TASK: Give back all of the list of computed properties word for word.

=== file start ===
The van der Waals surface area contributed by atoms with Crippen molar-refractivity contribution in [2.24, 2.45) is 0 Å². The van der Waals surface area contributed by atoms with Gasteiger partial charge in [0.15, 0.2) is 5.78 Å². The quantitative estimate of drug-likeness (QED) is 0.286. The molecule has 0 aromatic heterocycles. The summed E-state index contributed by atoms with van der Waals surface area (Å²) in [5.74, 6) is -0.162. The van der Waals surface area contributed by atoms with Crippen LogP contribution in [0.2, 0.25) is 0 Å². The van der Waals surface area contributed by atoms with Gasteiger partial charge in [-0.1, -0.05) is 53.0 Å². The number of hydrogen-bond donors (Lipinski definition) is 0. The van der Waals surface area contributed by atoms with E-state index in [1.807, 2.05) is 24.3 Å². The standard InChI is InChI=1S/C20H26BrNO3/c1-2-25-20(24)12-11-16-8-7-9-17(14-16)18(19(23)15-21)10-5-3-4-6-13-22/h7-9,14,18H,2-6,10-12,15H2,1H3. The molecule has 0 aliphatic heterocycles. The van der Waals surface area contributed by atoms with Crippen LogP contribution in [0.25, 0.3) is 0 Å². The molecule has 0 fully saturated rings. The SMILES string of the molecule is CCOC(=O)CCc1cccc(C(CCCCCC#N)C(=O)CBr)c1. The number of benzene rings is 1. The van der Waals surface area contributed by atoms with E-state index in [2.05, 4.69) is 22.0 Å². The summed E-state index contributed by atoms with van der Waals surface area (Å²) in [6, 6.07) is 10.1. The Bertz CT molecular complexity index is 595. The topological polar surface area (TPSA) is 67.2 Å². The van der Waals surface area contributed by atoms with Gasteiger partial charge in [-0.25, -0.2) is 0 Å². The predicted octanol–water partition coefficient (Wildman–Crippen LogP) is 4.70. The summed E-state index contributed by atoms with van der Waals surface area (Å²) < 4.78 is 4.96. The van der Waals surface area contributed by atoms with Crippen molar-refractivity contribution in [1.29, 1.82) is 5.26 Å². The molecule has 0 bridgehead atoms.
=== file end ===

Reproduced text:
The van der Waals surface area contributed by atoms with Crippen molar-refractivity contribution in [2.24, 2.45) is 0 Å². The van der Waals surface area contributed by atoms with Gasteiger partial charge in [0.15, 0.2) is 5.78 Å². The quantitative estimate of drug-likeness (QED) is 0.286. The molecule has 0 aromatic heterocycles. The summed E-state index contributed by atoms with van der Waals surface area (Å²) in [5.74, 6) is -0.162. The van der Waals surface area contributed by atoms with Crippen LogP contribution in [0.2, 0.25) is 0 Å². The van der Waals surface area contributed by atoms with Gasteiger partial charge in [-0.1, -0.05) is 53.0 Å². The number of hydrogen-bond donors (Lipinski definition) is 0. The van der Waals surface area contributed by atoms with E-state index in [1.807, 2.05) is 24.3 Å². The standard InChI is InChI=1S/C20H26BrNO3/c1-2-25-20(24)12-11-16-8-7-9-17(14-16)18(19(23)15-21)10-5-3-4-6-13-22/h7-9,14,18H,2-6,10-12,15H2,1H3. The molecule has 0 aliphatic heterocycles. The van der Waals surface area contributed by atoms with Crippen LogP contribution in [0.25, 0.3) is 0 Å². The molecule has 0 fully saturated rings. The SMILES string of the molecule is CCOC(=O)CCc1cccc(C(CCCCCC#N)C(=O)CBr)c1. The number of benzene rings is 1. The van der Waals surface area contributed by atoms with E-state index in [2.05, 4.69) is 22.0 Å². The summed E-state index contributed by atoms with van der Waals surface area (Å²) in [6, 6.07) is 10.1. The Bertz CT molecular complexity index is 595. The topological polar surface area (TPSA) is 67.2 Å². The van der Waals surface area contributed by atoms with Gasteiger partial charge in [-0.25, -0.2) is 0 Å². The predicted octanol–water partition coefficient (Wildman–Crippen LogP) is 4.70. The summed E-state index contributed by atoms with van der Waals surface area (Å²) < 4.78 is 4.96. The van der Waals surface area contributed by atoms with Crippen molar-refractivity contribution in [1.29, 1.82) is 5.26 Å². The molecule has 0 bridgehead atoms.